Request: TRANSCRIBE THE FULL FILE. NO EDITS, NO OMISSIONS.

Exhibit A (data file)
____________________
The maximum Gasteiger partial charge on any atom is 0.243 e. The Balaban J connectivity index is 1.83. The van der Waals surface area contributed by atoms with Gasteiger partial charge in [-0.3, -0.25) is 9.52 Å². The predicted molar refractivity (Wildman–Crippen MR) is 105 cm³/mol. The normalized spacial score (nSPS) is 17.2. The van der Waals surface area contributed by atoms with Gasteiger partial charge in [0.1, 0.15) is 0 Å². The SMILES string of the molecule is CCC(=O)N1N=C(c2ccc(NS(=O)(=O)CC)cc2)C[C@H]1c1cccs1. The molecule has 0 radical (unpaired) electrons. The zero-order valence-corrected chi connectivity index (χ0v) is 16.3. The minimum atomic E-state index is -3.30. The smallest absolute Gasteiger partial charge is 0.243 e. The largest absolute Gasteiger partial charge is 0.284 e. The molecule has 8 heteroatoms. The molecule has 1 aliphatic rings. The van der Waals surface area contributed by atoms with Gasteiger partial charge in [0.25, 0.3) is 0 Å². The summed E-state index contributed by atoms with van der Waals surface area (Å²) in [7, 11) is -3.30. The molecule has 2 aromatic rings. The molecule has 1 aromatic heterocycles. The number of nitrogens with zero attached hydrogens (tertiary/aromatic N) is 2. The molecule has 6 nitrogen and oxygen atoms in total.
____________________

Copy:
The maximum Gasteiger partial charge on any atom is 0.243 e. The Balaban J connectivity index is 1.83. The van der Waals surface area contributed by atoms with Gasteiger partial charge in [-0.3, -0.25) is 9.52 Å². The predicted molar refractivity (Wildman–Crippen MR) is 105 cm³/mol. The normalized spacial score (nSPS) is 17.2. The van der Waals surface area contributed by atoms with Gasteiger partial charge in [0.1, 0.15) is 0 Å². The SMILES string of the molecule is CCC(=O)N1N=C(c2ccc(NS(=O)(=O)CC)cc2)C[C@H]1c1cccs1. The molecule has 0 radical (unpaired) electrons. The zero-order valence-corrected chi connectivity index (χ0v) is 16.3. The minimum atomic E-state index is -3.30. The smallest absolute Gasteiger partial charge is 0.243 e. The largest absolute Gasteiger partial charge is 0.284 e. The molecule has 8 heteroatoms. The molecule has 1 aliphatic rings. The van der Waals surface area contributed by atoms with Gasteiger partial charge in [0.25, 0.3) is 0 Å². The summed E-state index contributed by atoms with van der Waals surface area (Å²) in [7, 11) is -3.30. The molecule has 2 aromatic rings. The molecule has 1 aromatic heterocycles. The number of nitrogens with zero attached hydrogens (tertiary/aromatic N) is 2. The molecule has 6 nitrogen and oxygen atoms in total.